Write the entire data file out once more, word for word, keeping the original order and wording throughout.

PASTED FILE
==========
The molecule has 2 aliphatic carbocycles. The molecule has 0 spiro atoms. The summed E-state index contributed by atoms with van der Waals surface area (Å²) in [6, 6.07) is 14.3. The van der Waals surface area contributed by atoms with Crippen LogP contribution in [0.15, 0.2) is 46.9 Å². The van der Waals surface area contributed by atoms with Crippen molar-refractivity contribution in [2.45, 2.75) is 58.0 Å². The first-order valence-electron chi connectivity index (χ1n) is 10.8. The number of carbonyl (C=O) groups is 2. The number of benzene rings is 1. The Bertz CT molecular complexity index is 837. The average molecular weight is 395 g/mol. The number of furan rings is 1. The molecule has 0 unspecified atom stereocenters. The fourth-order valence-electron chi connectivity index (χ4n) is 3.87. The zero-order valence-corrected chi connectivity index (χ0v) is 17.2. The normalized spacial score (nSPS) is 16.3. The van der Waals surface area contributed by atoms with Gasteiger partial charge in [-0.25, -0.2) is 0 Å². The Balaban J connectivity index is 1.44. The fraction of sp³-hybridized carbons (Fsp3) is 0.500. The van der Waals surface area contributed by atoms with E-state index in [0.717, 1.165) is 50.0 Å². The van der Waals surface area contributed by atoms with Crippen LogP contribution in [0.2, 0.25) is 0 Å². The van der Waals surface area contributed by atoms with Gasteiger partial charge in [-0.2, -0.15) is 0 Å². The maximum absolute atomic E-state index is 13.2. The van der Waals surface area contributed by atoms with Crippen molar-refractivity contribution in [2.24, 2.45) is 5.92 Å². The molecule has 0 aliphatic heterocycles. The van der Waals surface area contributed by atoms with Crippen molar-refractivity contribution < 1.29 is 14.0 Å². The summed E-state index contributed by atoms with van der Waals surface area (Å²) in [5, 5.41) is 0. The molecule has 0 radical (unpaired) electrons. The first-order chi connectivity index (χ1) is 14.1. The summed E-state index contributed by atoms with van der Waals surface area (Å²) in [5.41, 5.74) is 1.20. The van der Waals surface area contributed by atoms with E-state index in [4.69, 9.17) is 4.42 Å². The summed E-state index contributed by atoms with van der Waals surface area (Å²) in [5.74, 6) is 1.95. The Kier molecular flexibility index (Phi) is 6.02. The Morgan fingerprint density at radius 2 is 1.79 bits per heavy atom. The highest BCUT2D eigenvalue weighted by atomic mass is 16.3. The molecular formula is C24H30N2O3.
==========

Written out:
The molecule has 2 aliphatic carbocycles. The molecule has 0 spiro atoms. The summed E-state index contributed by atoms with van der Waals surface area (Å²) in [6, 6.07) is 14.3. The van der Waals surface area contributed by atoms with Crippen LogP contribution in [0.15, 0.2) is 46.9 Å². The van der Waals surface area contributed by atoms with Crippen molar-refractivity contribution in [2.45, 2.75) is 58.0 Å². The first-order valence-electron chi connectivity index (χ1n) is 10.8. The number of carbonyl (C=O) groups is 2. The number of benzene rings is 1. The Bertz CT molecular complexity index is 837. The average molecular weight is 395 g/mol. The number of furan rings is 1. The molecule has 0 unspecified atom stereocenters. The fourth-order valence-electron chi connectivity index (χ4n) is 3.87. The zero-order valence-corrected chi connectivity index (χ0v) is 17.2. The normalized spacial score (nSPS) is 16.3. The van der Waals surface area contributed by atoms with Gasteiger partial charge in [-0.25, -0.2) is 0 Å². The Balaban J connectivity index is 1.44. The fraction of sp³-hybridized carbons (Fsp3) is 0.500. The van der Waals surface area contributed by atoms with E-state index in [0.717, 1.165) is 50.0 Å². The van der Waals surface area contributed by atoms with Crippen LogP contribution in [0.2, 0.25) is 0 Å². The van der Waals surface area contributed by atoms with Gasteiger partial charge in [-0.2, -0.15) is 0 Å². The maximum absolute atomic E-state index is 13.2. The van der Waals surface area contributed by atoms with Crippen molar-refractivity contribution in [2.24, 2.45) is 5.92 Å². The molecule has 0 aliphatic heterocycles. The van der Waals surface area contributed by atoms with Crippen molar-refractivity contribution < 1.29 is 14.0 Å². The summed E-state index contributed by atoms with van der Waals surface area (Å²) in [5, 5.41) is 0. The molecule has 0 radical (unpaired) electrons. The first-order chi connectivity index (χ1) is 14.1. The summed E-state index contributed by atoms with van der Waals surface area (Å²) in [5.41, 5.74) is 1.20. The van der Waals surface area contributed by atoms with E-state index in [4.69, 9.17) is 4.42 Å². The summed E-state index contributed by atoms with van der Waals surface area (Å²) in [5.74, 6) is 1.95. The Kier molecular flexibility index (Phi) is 6.02. The Morgan fingerprint density at radius 2 is 1.79 bits per heavy atom. The highest BCUT2D eigenvalue weighted by atomic mass is 16.3. The molecular formula is C24H30N2O3.